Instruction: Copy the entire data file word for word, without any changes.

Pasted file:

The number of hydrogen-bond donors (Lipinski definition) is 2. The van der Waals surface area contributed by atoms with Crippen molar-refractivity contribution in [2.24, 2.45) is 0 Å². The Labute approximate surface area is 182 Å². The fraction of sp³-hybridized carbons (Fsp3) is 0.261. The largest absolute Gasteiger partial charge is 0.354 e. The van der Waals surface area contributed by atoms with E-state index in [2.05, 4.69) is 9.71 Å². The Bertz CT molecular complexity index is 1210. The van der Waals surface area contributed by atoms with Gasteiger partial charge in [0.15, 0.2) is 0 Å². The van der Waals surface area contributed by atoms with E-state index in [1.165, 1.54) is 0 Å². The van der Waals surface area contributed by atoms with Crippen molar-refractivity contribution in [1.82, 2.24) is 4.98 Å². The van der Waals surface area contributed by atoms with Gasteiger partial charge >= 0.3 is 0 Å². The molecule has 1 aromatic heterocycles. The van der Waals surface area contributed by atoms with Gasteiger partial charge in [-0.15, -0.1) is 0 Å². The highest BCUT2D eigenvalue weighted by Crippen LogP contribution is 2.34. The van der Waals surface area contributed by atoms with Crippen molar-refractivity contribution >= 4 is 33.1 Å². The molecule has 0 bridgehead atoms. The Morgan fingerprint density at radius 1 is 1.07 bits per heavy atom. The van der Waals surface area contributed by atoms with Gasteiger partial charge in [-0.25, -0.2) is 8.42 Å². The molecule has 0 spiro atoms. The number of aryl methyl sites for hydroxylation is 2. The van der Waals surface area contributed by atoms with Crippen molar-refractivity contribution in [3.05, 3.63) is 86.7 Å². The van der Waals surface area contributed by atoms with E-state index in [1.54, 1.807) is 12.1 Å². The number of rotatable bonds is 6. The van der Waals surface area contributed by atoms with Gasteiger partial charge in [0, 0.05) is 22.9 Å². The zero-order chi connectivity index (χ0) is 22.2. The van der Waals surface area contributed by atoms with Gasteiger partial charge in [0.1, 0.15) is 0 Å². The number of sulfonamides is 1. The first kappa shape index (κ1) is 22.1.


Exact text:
The number of hydrogen-bond donors (Lipinski definition) is 2. The van der Waals surface area contributed by atoms with Crippen molar-refractivity contribution in [2.24, 2.45) is 0 Å². The Labute approximate surface area is 182 Å². The fraction of sp³-hybridized carbons (Fsp3) is 0.261. The largest absolute Gasteiger partial charge is 0.354 e. The van der Waals surface area contributed by atoms with E-state index in [2.05, 4.69) is 9.71 Å². The Bertz CT molecular complexity index is 1210. The van der Waals surface area contributed by atoms with Gasteiger partial charge in [0.15, 0.2) is 0 Å². The van der Waals surface area contributed by atoms with E-state index in [1.165, 1.54) is 0 Å². The van der Waals surface area contributed by atoms with Crippen molar-refractivity contribution in [1.82, 2.24) is 4.98 Å². The van der Waals surface area contributed by atoms with Gasteiger partial charge >= 0.3 is 0 Å². The molecule has 1 aromatic heterocycles. The van der Waals surface area contributed by atoms with Gasteiger partial charge in [-0.15, -0.1) is 0 Å². The highest BCUT2D eigenvalue weighted by Crippen LogP contribution is 2.34. The van der Waals surface area contributed by atoms with Crippen molar-refractivity contribution >= 4 is 33.1 Å². The molecule has 0 bridgehead atoms. The Morgan fingerprint density at radius 1 is 1.07 bits per heavy atom. The van der Waals surface area contributed by atoms with Gasteiger partial charge in [-0.25, -0.2) is 8.42 Å². The molecule has 0 spiro atoms. The number of aryl methyl sites for hydroxylation is 2. The van der Waals surface area contributed by atoms with Crippen molar-refractivity contribution in [3.05, 3.63) is 86.7 Å². The van der Waals surface area contributed by atoms with E-state index in [1.54, 1.807) is 12.1 Å². The number of rotatable bonds is 6. The van der Waals surface area contributed by atoms with Gasteiger partial charge in [0, 0.05) is 22.9 Å². The zero-order chi connectivity index (χ0) is 22.2. The van der Waals surface area contributed by atoms with Gasteiger partial charge in [0.1, 0.15) is 0 Å². The number of sulfonamides is 1. The first kappa shape index (κ1) is 22.1.